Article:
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It was sixty years ago today... Celebrating The Beatles' first appearance on THE ED SULLIVAN SHOW



February 9, 2024


"Ed said the words 'the Beatles' better than anybody else in the world. He’d wind up on the 'the,' quickly punch and emphasize the 'Beat,' and then he was outta there on the 'les.' All rushing by me while jolting my system with ten thousand watts of high-voltage anticipation. I sat there, heart pounding, waiting for the first real look at my new saviors, waiting to hear the first redemptive notes come peeling off the Rickenbacker, Hofner and Gibson guitars in their hands. The Beatles... The Beatles... The Beatles... The Beatles... The Beatles... The Beatles... an 'it ain’t no sin to be glad you’re alive' mantra and simultaneously the worst and most glorious band name in all of rock ’n’ roll history."

-Bruce Springsteen, Born to Run


On the evening of this date in 1964, which was a Sunday night back then, The Beatles made their first appearance on The Ed Sullivan Show. More than 40% of the U.S. population was watching. Sixty years later, there still has been no single musical act's television appearance - including Super Bowl halftime performances - that has gotten a larger percentage of U.S. viewers than The Beatles' initial Sullivan Show appearance. It launched the "British Invasion" of the 1960s, when The Beatles and a deluge of other English bands that followed them - including The Dave Clark Five, Gerry and The Pacemakers, Manfred Mann, The Animals, The Rolling Stones, Herman's Hermits, and The Kinks - dominated and transformed U.S. airwaves with their hit records and television appearances. Thousands of U.S. teenagers were inspired to form their own bands and conduct their own British-influenced musical experiments in garages and basements across the land, as well. Some of those teenagers grew up to become Bruce Springsteen and key members of the E Street Band, including Stevie Van Zandt and Max Weinberg. (For more from Springsteen, Van Zandt, and Weinberg on The Beatles' enduring E Street influence, click here and scroll down to read the archived February 7, 2014 50th-anniversary Backstreets feature.)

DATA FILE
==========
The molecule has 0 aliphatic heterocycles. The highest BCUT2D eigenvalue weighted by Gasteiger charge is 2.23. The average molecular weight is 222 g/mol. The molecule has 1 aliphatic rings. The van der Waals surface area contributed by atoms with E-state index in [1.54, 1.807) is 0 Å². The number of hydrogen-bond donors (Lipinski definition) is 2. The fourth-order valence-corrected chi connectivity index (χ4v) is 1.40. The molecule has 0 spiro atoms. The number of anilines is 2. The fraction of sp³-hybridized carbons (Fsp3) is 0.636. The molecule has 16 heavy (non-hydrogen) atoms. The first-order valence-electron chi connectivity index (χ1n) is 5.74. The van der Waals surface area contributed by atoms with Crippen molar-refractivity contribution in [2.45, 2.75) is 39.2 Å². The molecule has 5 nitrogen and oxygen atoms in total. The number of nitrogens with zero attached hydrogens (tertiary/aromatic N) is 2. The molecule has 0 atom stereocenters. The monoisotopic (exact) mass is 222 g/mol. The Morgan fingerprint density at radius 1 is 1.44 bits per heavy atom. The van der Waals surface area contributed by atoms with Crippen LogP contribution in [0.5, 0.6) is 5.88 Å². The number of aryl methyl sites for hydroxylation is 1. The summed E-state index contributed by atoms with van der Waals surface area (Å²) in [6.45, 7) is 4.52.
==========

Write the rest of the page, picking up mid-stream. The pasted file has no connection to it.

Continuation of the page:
Last Saturday, The Bruce Springsteen Archives and Center for American Music at Monmouth University got a jump-start on the celebration with its day-long symposium in the University's Great Hall, entitled Get Back to 1964... The Beatles Come to America. Panelists included authors Ken Campbell (The Beatles and the 1960s,) Rob Sheffield (Dreaming The Beatles,) Bruce Spizer (The Beatles Please Please Me to With The Beatles,) and Ken Womack (Living the Beatles Legend); May Pang (The Lost Weekend: A Love Story); radio personalities Dennis Elsas and Tom Frangione of SiriusXM's The Beatles Channel; and musicians Jim Babjak of The Smithereens, and Bob Burger and Glen Burtnik of The Weeklings. The Archives' Executive Director Bob Santelli, Director Eileen Chapman, and Curator Melissa Ziobro served as panel moderators throughout the day, with each discussion including questions and comments from audience-members, as well.


Topics explored included the American music scene in the midst of The Beatles' arrival to U.S. shores, Beatlemania, the importance of The Ed Sullivan Show in reaching and building a U.S. audience, and the greatness and lasting impact of The Beatles' music. The entire February 9, 1964 episode of The Ed Sullivan Show - including commercials - was screened, too. (What a great time-capsule; seeing all of that kitschiness surrounding The Beatles' segments made it even clearer just how significant and joyous their U.S. arrival was.)


Finally, the day ended appropriately with Beatles music - and lots of it - performed expertly by Burger and Burtnik on two acoustic guitars and the occasional harmonica, while the audience eagerly clapped, sang, and even sometimes danced along in support. A splendid time was guaranteed for all, and the entire symposium was filmed for future viewing by visitors to the Springsteen Archives' new building, anticipated to open in 2026.


Check out our contributing photographer Jo Arlow's record of the day below. Beatles forever, baby!


photo by Jo Arlow - used with permission


photo by Jo Arlow - used with permission


photo by Jo Arlow - used with permission


photo by Jo Arlow - used with permission


photo by Jo Arlow - used with permission


photo by Jo Arlow - used with permission


photo by Jo Arlow - used with permission


photo by Jo Arlow - used with permission


photo by Jo Arlow - used with permission


photo by Jo Arlow - used with permission


photo by Jo Arlow - used with permission


photo by Jo Arlow - used with permission


photo by Jo Arlow - used with permission


photo by Jo Arlow - used with permission


photo by Jo Arlow - used with permission


photo by Jo Arlow - used with permission


photo by Jo Arlow - used with permission


photo by Jo Arlow - used with permission


photo by Jo Arlow - used with permission


photo by Jo Arlow - used with permission


photo by Jo Arlow - used with permission


photo by Jo Arlow - used with permission


photo by Jo Arlow - used with permission


photo by Jo Arlow - used with permission


photo by Jo Arlow - used with permission


photo by Shawn Poole




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